Perhaps interest in “The Flea” is, as the English scholar and writer C. S. Lewis has suggested, mostly accidental. Perhaps, as he says, if the flea had not acquired a reputation as an unpleasant pest, the poem would not be as striking as it is. On the other hand, possibly no conceit ever developed represents as well as Donne’s flea a capacity for total meaning. Such a metaphor, coupled with the argumentative ingenuity of Donne, results in a remarkable poem.
It is impossible to say when the poem was written, but it was published among his Songs and Sonnets, which was included in Poems by J. D.: With Elegies on the Authors Death (1633). The poem’s irreverent tone, its mocking challenge of traditional values, and its sardonic treatment of its subject matter mark it as one of Donne’s earlier poems, when he was known as Jack Donne, “a frequenter of ladies and of plays.” It is inconceivable that Donne could have written the poem after he became the dean of St. Paul’s Church.
Told in the first person, the poem is a dramatic monologue, a form often used by Donne, wherein the narrator, who is a character in the poem, is speaking to someone who never replies. The drama of the poem evolves, however, through the narrator’s response to events shared with the silent companion. In “The Flea,” the narrator has clearly been attempting unsuccessfully to seduce a lady. She has rejected his advances, remonstrating that sex for them would be a sin, a shame, and, for her, a loss of virginity—strong traditional arguments in seventeenth century England. Yet her arguments, perhaps even more than the prospect of sex, inspire the narrator to new heights of argumentative persuasion couched in the conceit of the flea.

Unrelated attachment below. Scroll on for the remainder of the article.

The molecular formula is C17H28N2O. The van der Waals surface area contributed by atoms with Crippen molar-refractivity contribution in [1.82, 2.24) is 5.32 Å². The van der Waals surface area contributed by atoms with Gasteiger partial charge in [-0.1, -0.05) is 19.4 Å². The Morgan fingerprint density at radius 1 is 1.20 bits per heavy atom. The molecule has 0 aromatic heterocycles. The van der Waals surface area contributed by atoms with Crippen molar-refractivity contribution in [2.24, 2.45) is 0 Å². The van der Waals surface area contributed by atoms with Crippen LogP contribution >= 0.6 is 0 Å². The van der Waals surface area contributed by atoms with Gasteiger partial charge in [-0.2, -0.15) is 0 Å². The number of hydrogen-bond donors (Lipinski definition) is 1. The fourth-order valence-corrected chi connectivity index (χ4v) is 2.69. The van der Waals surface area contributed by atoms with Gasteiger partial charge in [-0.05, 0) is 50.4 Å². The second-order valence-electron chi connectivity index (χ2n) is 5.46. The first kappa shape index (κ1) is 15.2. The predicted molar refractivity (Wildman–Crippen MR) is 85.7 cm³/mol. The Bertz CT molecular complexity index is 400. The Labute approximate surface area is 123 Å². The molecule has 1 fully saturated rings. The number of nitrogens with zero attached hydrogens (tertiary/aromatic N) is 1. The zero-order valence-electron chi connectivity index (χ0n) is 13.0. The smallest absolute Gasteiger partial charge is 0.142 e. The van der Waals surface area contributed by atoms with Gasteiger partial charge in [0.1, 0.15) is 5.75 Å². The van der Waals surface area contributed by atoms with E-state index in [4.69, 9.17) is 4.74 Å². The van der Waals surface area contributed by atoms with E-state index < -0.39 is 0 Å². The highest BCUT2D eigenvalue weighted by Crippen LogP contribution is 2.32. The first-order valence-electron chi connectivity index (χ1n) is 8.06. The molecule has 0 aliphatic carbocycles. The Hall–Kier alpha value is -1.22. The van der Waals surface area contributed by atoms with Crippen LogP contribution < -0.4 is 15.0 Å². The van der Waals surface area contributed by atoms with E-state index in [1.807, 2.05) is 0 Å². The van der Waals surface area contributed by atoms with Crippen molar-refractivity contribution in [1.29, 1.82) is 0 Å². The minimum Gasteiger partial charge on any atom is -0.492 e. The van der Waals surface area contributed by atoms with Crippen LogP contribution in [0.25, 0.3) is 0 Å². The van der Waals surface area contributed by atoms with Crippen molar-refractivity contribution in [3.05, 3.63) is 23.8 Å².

He begins with the assertion that sex between them would have no more effect than the bite of a flea, but he then paradoxically argues for the significance of the flea he has just belittled. Now he claims that the flea represents the marriage bed, the ideal of sexuality; the Church, the sanctifier of marriage; and at least an earthly reflection of the Trinity, in that it represents three lives in one: the lives of Donne, the lady, and the flea. Why this paradoxical shift? Apart from Donne’s love of paradox, he probably expects his argument to show that since all three of the impediments to sex—marriage, Church, and...
(The entire section contains 633 words.)
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